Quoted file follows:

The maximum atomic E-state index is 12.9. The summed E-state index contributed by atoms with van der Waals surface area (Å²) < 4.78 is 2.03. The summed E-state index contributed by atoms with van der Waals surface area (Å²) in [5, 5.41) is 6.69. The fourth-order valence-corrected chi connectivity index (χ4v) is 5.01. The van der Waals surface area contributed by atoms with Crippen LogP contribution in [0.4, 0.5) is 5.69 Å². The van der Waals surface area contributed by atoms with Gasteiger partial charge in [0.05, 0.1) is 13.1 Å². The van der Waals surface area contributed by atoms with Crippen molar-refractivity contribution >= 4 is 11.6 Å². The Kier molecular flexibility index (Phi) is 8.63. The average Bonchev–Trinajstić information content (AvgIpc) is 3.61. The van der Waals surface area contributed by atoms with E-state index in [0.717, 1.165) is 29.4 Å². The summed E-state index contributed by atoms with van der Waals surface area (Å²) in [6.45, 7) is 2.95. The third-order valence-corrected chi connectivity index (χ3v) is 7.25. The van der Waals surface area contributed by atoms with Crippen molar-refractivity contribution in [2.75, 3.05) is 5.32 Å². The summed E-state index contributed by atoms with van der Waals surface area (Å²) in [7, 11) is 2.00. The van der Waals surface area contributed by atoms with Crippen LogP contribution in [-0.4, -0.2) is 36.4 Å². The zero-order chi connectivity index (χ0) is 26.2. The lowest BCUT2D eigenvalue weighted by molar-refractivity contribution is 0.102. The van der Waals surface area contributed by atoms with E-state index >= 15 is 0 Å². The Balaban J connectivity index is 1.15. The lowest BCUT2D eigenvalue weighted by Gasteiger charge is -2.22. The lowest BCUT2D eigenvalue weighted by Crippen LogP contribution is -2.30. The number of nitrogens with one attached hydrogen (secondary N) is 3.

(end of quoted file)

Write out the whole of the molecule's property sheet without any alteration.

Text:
The maximum atomic E-state index is 12.9. The summed E-state index contributed by atoms with van der Waals surface area (Å²) < 4.78 is 2.03. The summed E-state index contributed by atoms with van der Waals surface area (Å²) in [5, 5.41) is 6.69. The fourth-order valence-corrected chi connectivity index (χ4v) is 5.01. The van der Waals surface area contributed by atoms with Crippen LogP contribution in [0.4, 0.5) is 5.69 Å². The van der Waals surface area contributed by atoms with Gasteiger partial charge in [0.05, 0.1) is 13.1 Å². The van der Waals surface area contributed by atoms with Crippen molar-refractivity contribution >= 4 is 11.6 Å². The Kier molecular flexibility index (Phi) is 8.63. The average Bonchev–Trinajstić information content (AvgIpc) is 3.61. The van der Waals surface area contributed by atoms with E-state index in [0.717, 1.165) is 29.4 Å². The summed E-state index contributed by atoms with van der Waals surface area (Å²) in [6.45, 7) is 2.95. The third-order valence-corrected chi connectivity index (χ3v) is 7.25. The van der Waals surface area contributed by atoms with Crippen molar-refractivity contribution in [2.75, 3.05) is 5.32 Å². The summed E-state index contributed by atoms with van der Waals surface area (Å²) in [7, 11) is 2.00. The van der Waals surface area contributed by atoms with Crippen LogP contribution in [-0.4, -0.2) is 36.4 Å². The zero-order chi connectivity index (χ0) is 26.2. The lowest BCUT2D eigenvalue weighted by molar-refractivity contribution is 0.102. The van der Waals surface area contributed by atoms with E-state index >= 15 is 0 Å². The Balaban J connectivity index is 1.15. The lowest BCUT2D eigenvalue weighted by Gasteiger charge is -2.22. The lowest BCUT2D eigenvalue weighted by Crippen LogP contribution is -2.30. The number of nitrogens with one attached hydrogen (secondary N) is 3.